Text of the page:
Extended Reality XR – Computer Games and the Psychology of Escapism

The term Extended Reality is used to describe a virtual reality format that distills the benefits and fun of virtual reality into a single, compressed and easy-to-use program. A popular concept in this field is called Extensible Reality (XR). A common application for XR is called ARG (active storytelling). In the past, the term ARG was used to suggest software programs which led up to the release of a video game. Now, the term is used to indicate a format used to create virtual experiences.

Extended Reality XR creates the illusion of the player being in an alternate reality. This reality may not be linked to the physical reality we observe around us. For instance, an army soldier on a computer screen may assume that he or she is on a battlefield. Extended Reality XR is usually employed by the entertainment industry to create fictional video games, theatrical productions or viral videos.

Visualized environments in Extended Reality XR allow the use of virtually any element found in the real world. However, most elements in the real world are omitted. For example, an airplane simulator application would not display military aircraft combat actions or a nuclear weapons laboratory. In this sense, it seems to create a “what if” version of reality.

To illustrate the possibilities, let’s say you want to fly a remote-controlled airplane using a laser targeting system (based on laser scanning technology). In an Extended Reality XR program, the computer would have a depiction of the cockpit of the plane, but without any physical reference points. So, for instance, a virtual cockpit would include a camera feed with an array of computer-generated facial features. In this case, the pilot could control the movements of the aircraft by simply looking at the faces on the camera feed.

The science fiction aspect of ARG is supported by the reality that many forms of mental states can be simulated on a computer. In fact, many psychoanalysts believe that people are able to “program” their own psychological states. That means the person can create a new mental state whenever he wants to.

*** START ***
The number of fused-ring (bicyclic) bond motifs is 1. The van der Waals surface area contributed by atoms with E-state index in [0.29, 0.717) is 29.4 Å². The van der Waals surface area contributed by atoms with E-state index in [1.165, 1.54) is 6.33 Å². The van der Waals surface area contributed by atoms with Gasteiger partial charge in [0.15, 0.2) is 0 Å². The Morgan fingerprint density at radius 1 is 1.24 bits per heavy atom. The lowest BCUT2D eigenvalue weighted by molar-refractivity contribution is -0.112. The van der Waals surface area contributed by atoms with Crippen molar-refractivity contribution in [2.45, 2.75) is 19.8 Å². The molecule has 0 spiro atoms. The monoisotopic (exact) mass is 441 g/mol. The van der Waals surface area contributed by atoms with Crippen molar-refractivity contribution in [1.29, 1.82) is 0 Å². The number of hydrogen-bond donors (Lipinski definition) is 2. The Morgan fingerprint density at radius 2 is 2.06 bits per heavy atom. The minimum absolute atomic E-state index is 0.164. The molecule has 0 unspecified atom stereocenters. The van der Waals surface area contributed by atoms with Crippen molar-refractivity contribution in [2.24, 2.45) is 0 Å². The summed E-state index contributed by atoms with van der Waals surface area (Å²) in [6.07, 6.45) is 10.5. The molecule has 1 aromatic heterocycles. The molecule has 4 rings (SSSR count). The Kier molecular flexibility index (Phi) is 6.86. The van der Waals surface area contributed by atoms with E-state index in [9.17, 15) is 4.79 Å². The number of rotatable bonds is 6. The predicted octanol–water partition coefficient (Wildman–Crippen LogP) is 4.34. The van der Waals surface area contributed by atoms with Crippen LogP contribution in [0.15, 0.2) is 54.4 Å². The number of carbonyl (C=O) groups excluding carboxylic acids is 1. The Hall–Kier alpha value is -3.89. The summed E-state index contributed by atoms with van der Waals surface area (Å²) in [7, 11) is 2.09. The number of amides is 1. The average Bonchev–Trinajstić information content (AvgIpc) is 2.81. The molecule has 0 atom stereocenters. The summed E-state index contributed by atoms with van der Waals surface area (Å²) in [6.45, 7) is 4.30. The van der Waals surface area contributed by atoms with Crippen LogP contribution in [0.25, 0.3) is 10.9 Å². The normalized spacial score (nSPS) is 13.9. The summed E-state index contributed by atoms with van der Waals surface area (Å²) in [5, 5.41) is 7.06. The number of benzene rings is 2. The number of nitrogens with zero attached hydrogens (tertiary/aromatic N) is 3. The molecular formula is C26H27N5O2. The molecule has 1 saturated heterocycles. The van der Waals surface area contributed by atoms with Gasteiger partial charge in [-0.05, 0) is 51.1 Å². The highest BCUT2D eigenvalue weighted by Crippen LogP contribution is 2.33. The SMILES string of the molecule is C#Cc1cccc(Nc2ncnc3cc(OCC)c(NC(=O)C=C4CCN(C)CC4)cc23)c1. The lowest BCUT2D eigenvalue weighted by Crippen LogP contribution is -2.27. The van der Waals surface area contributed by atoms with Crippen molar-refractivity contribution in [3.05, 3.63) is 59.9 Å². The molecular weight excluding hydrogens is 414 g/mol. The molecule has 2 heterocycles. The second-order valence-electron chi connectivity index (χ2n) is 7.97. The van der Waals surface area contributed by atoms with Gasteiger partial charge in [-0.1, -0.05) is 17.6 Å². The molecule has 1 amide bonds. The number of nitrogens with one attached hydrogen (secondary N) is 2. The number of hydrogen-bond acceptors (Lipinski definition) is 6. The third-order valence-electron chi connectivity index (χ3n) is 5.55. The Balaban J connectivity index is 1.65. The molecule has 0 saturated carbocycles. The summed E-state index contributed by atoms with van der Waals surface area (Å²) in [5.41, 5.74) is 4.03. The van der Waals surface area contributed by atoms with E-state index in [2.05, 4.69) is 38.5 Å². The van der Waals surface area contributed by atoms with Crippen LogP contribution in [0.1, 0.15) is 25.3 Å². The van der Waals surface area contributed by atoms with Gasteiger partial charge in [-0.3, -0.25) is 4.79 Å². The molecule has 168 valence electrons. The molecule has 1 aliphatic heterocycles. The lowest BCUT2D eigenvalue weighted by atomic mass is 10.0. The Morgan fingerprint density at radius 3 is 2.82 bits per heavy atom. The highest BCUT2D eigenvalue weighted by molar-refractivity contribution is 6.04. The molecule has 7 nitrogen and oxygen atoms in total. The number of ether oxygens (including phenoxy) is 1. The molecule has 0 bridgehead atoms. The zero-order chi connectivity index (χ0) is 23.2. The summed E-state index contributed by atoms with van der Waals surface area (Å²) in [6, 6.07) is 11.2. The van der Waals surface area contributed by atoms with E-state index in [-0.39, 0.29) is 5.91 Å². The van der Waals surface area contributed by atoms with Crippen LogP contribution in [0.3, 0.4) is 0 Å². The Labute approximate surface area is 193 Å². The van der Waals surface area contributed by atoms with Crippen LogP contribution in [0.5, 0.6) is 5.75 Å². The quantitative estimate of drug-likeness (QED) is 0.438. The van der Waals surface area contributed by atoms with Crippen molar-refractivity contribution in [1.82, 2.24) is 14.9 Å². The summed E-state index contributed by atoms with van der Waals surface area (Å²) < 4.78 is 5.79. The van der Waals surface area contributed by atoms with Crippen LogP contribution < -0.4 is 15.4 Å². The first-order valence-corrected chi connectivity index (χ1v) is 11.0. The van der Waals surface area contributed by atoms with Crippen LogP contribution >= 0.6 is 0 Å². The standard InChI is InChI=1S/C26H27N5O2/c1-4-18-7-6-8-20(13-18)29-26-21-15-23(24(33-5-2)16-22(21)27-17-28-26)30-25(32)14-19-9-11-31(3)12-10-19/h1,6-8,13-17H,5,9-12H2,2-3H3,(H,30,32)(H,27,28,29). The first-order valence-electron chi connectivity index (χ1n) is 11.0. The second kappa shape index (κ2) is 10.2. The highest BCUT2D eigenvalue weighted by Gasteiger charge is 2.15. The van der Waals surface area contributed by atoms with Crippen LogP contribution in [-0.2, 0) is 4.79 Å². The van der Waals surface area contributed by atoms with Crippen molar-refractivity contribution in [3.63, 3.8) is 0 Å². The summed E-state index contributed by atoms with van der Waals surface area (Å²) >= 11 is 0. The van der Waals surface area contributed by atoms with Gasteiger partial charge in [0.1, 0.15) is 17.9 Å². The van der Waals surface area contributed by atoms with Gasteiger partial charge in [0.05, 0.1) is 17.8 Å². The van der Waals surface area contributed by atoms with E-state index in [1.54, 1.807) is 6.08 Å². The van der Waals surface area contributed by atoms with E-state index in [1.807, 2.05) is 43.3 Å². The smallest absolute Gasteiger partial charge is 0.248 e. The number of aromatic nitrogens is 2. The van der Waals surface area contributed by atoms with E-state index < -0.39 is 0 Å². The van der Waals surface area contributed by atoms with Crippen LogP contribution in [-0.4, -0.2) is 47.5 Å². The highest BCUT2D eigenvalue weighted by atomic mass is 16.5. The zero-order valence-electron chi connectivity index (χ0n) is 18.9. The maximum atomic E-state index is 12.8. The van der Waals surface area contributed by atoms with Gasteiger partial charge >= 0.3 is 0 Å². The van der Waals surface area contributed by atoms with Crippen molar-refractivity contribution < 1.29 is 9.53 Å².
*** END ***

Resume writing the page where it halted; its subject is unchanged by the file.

In a recent issue of Popular Mechanics, an article discussed how scientists are investigating the ability of computers to re-create traumatic brain injury scenes. This may seem like fiction, but it is true. The researchers are studying the possible use of a computer to “recreate” the brain injury as it was for the patient. As you know, these images are often fuzzy and are very difficult to make in a lab. In essence, the computer is playing the experience for the victim. In fact, the images are so similar to the original that many psychologists feel that the patient might actually recognize that he or she has been injured.

While we are discussing this field of psychology, let’s also consider the military applications of ARG. For decades, U.S. Special Operations forces have been training their members to operate under extreme time and weather conditions. They rely on the effectiveness of their training environment. During such extreme conditions, it is important that they are able to perform their best, which often means being completely unassisted by a computer. If the computer cannot assist them, they become confused and Frustrated. As one member stated, “If you’re not using your eyes, you don’t see what’s going on; if you’re not using your hands, you can’t catch what’s going on.”

We have seen this concept in action before when movies were created with special effects and computer graphics. It is even more evident now in video games and Internet applications. There is no doubt that ARG is here to stay. Whether it is used to trick the human mind into believing there is some other reality other than the one we actually live in, or whether it is used to give the illusion of the impossible, there is no denying that there is something to this seemingly strange new phenomenon.

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